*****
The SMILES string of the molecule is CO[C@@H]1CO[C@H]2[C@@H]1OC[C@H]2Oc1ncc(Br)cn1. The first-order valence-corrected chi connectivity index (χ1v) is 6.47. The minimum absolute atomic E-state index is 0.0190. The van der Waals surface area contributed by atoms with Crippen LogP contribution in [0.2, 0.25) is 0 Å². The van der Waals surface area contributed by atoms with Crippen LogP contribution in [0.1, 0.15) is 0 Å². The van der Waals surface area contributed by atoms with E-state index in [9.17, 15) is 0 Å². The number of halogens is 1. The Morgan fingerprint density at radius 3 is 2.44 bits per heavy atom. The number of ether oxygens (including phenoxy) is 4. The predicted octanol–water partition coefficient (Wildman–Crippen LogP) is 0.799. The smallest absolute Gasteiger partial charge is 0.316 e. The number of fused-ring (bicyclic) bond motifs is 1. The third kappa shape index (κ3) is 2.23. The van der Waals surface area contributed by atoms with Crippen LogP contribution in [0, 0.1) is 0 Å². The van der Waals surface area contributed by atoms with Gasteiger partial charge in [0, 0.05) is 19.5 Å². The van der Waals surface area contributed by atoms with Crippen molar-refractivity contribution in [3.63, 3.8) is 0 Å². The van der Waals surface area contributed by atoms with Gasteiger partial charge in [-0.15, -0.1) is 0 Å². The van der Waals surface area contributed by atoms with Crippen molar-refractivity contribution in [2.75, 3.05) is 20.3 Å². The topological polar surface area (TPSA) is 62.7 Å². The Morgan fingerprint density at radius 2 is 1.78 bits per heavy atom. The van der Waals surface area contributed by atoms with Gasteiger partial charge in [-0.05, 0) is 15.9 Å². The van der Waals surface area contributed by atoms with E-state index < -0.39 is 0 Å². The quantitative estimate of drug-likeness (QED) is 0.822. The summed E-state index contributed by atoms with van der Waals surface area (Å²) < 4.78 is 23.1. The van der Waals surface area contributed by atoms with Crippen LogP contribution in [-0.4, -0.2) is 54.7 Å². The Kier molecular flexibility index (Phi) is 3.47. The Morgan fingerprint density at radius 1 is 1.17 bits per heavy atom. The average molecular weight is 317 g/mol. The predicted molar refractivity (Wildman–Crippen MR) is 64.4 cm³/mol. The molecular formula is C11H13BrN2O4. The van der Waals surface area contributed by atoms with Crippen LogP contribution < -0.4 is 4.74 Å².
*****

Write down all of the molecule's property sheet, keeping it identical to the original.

The SMILES string of the molecule is CO[C@@H]1CO[C@H]2[C@@H]1OC[C@H]2Oc1ncc(Br)cn1. The first-order valence-corrected chi connectivity index (χ1v) is 6.47. The minimum absolute atomic E-state index is 0.0190. The van der Waals surface area contributed by atoms with Crippen LogP contribution in [0.2, 0.25) is 0 Å². The van der Waals surface area contributed by atoms with Crippen LogP contribution in [0.1, 0.15) is 0 Å². The van der Waals surface area contributed by atoms with E-state index in [9.17, 15) is 0 Å². The number of halogens is 1. The Morgan fingerprint density at radius 3 is 2.44 bits per heavy atom. The number of ether oxygens (including phenoxy) is 4. The predicted octanol–water partition coefficient (Wildman–Crippen LogP) is 0.799. The smallest absolute Gasteiger partial charge is 0.316 e. The number of fused-ring (bicyclic) bond motifs is 1. The third kappa shape index (κ3) is 2.23. The van der Waals surface area contributed by atoms with Crippen LogP contribution in [0, 0.1) is 0 Å². The van der Waals surface area contributed by atoms with Gasteiger partial charge in [0, 0.05) is 19.5 Å². The van der Waals surface area contributed by atoms with Crippen molar-refractivity contribution in [3.63, 3.8) is 0 Å². The van der Waals surface area contributed by atoms with Gasteiger partial charge in [-0.15, -0.1) is 0 Å². The van der Waals surface area contributed by atoms with Crippen molar-refractivity contribution in [2.75, 3.05) is 20.3 Å². The topological polar surface area (TPSA) is 62.7 Å². The Morgan fingerprint density at radius 2 is 1.78 bits per heavy atom. The van der Waals surface area contributed by atoms with Gasteiger partial charge in [-0.05, 0) is 15.9 Å². The van der Waals surface area contributed by atoms with E-state index < -0.39 is 0 Å². The quantitative estimate of drug-likeness (QED) is 0.822. The summed E-state index contributed by atoms with van der Waals surface area (Å²) < 4.78 is 23.1. The van der Waals surface area contributed by atoms with Crippen LogP contribution in [-0.4, -0.2) is 54.7 Å². The Kier molecular flexibility index (Phi) is 3.47. The Morgan fingerprint density at radius 1 is 1.17 bits per heavy atom. The average molecular weight is 317 g/mol. The predicted molar refractivity (Wildman–Crippen MR) is 64.4 cm³/mol. The molecular formula is C11H13BrN2O4. The van der Waals surface area contributed by atoms with Crippen LogP contribution < -0.4 is 4.74 Å².